Journal of Human Reproductive Science
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Year : 2020  |  Volume : 13  |  Issue : 3  |  Page : 245-248

A Successful Case for Deselection of Albino Embryo and Live Birth of Albinism-Free Healthy Baby Followed by PGT-M

1 Department of IVF, Akanksha Hospital and Research Institute, Anand, India
2 Department of Genetic, S N Gene Lab, Surat, Gujarat, India

Date of Submission27-May-2019
Date of Decision01-Nov-2019
Date of Acceptance20-Apr-2020
Date of Web Publication27-Oct-2020

Correspondence Address:
Dr. Harsha K Bhadarka
Department of IVF, Akanksha Hospital and Research Institute, Anand, Gujarat
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Source of Support: None, Conflict of Interest: None

DOI: 10.4103/jhrs.JHRS_38_19

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In recent years, Preimplantation genetic testing for monogenic disorders (PGT-M) has gained a lot of focus in the field of assisted reproduction technology, various studies have been published in support of it and many are opposing its role. It has been criticized due to many ethical as well as scientific reasons, but there is no doubt that PGT-M has been one of the most important breakthroughs inin vitro fertilization. A critical aspect of this technology is the possibility that the biopsy itself can adversely affect the quality of embryo and compulsion of embryo freezing. Oculocutaneous albinism (OCA) is a condition which is related to skin, hair, eye color (pigments), where affected individuals typically have very fair skin and white- or light-colored hair. These patients are prone to skin cancers on prolonged sun exposure. It also reduces the pigmentation of the colored part of the eyes (the iris) and the light-sensitive tissue at the back of the eye (the retina). People with this condition usually have problem in vision such as reduced sharpness, involuntary eye movements, and photophobia. Here, we report the successful use of PGT-M and a novel protocol for the preimplantation genetic diagnosis of OCA following trophectoderm cell biopsy from blastocysts and the birth of a healthy infant to a couple having previously affected child.

Keywords: Albinism, intracytoplasmic sperm injection, PGT-M, preimplantation genetic diagnosis, mutation

How to cite this article:
Patel N, Bhadarka HK, Vaniawala S, Patel A. A Successful Case for Deselection of Albino Embryo and Live Birth of Albinism-Free Healthy Baby Followed by PGT-M. J Hum Reprod Sci 2020;13:245-8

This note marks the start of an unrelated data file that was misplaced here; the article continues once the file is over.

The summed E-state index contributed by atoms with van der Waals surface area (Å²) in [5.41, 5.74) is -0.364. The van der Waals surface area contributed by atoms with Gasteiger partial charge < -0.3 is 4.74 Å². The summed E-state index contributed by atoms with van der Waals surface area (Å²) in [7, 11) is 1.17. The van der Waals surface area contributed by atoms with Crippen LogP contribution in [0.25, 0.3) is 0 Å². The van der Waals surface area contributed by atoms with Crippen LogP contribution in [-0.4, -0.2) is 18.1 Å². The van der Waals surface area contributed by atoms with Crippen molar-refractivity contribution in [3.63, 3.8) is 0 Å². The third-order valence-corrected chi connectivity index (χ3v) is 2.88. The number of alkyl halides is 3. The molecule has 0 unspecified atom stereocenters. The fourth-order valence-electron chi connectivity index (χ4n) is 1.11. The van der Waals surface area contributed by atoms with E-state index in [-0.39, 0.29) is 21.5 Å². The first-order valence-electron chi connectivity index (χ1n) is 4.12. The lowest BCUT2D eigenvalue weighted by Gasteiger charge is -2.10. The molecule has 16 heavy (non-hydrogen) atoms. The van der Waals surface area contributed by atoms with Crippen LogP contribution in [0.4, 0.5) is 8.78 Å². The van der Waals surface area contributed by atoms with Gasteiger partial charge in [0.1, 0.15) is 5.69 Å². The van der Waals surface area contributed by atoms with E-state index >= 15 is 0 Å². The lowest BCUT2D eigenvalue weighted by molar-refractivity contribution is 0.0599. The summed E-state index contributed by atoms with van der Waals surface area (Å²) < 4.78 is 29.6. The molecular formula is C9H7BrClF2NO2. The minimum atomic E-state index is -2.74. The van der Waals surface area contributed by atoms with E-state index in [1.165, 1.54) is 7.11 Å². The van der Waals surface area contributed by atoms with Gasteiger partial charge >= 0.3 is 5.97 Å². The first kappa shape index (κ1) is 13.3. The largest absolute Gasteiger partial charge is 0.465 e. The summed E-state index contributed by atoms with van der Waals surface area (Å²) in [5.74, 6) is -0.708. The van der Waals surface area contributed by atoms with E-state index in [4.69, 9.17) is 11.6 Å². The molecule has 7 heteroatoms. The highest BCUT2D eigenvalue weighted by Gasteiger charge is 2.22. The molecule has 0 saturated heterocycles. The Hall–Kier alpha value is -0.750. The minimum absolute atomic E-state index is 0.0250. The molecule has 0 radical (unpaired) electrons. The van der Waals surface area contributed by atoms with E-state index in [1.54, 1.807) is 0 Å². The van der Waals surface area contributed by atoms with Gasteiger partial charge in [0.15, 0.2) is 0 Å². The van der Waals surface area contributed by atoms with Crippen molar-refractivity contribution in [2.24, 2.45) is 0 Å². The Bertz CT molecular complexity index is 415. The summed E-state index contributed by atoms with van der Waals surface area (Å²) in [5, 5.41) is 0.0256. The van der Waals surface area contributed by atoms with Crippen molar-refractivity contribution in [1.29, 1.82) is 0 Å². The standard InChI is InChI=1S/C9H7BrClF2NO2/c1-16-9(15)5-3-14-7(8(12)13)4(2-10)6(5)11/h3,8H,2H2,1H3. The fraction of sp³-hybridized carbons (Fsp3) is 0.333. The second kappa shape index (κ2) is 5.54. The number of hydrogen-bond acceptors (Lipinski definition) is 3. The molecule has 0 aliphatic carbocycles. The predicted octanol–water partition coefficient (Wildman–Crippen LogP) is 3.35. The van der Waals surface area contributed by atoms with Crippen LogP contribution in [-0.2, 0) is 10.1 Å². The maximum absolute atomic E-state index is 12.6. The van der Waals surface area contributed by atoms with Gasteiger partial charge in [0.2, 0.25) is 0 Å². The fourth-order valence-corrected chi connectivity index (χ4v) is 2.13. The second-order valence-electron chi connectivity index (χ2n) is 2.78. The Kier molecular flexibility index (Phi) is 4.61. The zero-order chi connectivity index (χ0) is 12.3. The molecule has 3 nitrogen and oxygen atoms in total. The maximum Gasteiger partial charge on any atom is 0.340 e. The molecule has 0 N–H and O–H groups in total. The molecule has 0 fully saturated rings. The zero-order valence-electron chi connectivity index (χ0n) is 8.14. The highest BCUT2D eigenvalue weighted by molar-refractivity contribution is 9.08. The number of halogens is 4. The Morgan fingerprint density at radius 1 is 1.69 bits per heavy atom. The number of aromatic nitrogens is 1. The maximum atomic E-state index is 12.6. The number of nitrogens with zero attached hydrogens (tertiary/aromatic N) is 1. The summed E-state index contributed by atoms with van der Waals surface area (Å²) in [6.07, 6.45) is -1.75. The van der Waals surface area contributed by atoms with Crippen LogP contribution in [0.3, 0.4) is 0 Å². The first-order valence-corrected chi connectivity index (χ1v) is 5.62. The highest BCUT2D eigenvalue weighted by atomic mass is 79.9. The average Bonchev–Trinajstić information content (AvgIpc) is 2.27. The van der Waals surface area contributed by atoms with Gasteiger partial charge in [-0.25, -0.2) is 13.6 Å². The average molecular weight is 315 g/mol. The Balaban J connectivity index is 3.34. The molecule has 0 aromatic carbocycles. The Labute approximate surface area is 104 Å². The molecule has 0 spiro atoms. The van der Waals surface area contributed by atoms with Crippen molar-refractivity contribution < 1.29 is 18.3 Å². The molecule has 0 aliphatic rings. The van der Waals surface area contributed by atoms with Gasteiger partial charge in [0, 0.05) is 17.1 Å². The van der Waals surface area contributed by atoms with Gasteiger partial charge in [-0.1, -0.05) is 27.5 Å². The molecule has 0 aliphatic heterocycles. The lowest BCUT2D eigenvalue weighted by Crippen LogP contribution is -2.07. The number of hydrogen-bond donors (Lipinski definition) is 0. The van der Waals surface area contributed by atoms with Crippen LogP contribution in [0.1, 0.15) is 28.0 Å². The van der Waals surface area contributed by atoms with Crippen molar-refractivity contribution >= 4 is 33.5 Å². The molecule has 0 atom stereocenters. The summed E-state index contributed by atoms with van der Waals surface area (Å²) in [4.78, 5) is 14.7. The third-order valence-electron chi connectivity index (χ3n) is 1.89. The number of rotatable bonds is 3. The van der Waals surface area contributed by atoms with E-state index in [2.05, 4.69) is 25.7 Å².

How to cite this URL:
Patel N, Bhadarka HK, Vaniawala S, Patel A. A Successful Case for Deselection of Albino Embryo and Live Birth of Albinism-Free Healthy Baby Followed by PGT-M. J Hum Reprod Sci [serial online] 2020 [cited 2023 Feb 2];13:245-8. Available from:

   Introduction Top

First PGT-M was done successfully for sex selection on day 5 rabbit embryos by Gardner and Edwards in 1968.[1] Earlier, PGT-M was used to determine the gender as an indirect means to avoid an X-linked disorder. In 1989 in London, the first unaffected child born was reported by performing PGT-M for an X-linked disorder by Handyside et al. Preimplantation genetic testing, a highly specialized field which incorporated the latest techniques of ART and genetics, is an early form of prenatal diagnosis bringing hope of healthy babies to patients, who are at risk of transmitting genetic abnormalities to their next generation. Trophectoderm biopsies have been performed from the fertilized embryos at the blastocyst stage, and they are further investigated for the specific monogenic disease. This would lead to healthy embryos to be selected for transfer. This approach would reduce the chances of abnormalities to be passed on to the next generation. With betterment of prenatal diagnostic techniques such as amniocentesis and chorionic villi sampling (CVS) and noninvasive prenatal testing, it has been possible for couples at risk of genetic diseases to give birth to healthy babies, but these techniques are available for the diagnosis in the postconception period and are all invasive procedures.

In these diagnostic procedures, termination of pregnancy will be the ultimate option if the test turns out to be abnormal. PGT-M is essentially an alternative to prenatal diagnosis, which helps in negative selection of pretentious embryo before implantation, i.e., before the implantation of embryo and thus eliminates the stress and psychological trauma associated with the termination of pregnancy.

In this case report, we describe a novel protocol for the preimplantation genetic diagnosis of oculocutaneous albinism (OCA). OCA is a group of autosomal-recessive conditions, characterized by the mutations in melanin biosynthesis with resultant absence or reduction of melanin in the melanocytes. Melanin-poor, pigment-poor melanocytes phenotypically present as hypopigmentation of the hair, skin, and eyes.[2],[3]

There are primarily four genes responsible for the four principal types of OCA. OCA type 1A (OCA1A) and OCA type 1B (OCA1B) are caused by a mutation in the tyrosinase gene (TYR) on chromosome 11q14.3. OCA type 2 is caused by a mutation in the OCA2 gene.[3],[4] OCA type 3 is caused by a mutation in the tyrosinase-related protein 1 gene, and OCA type 4 is caused by a mutation in SCL45A2 (a.k a. MATP).[3],[4]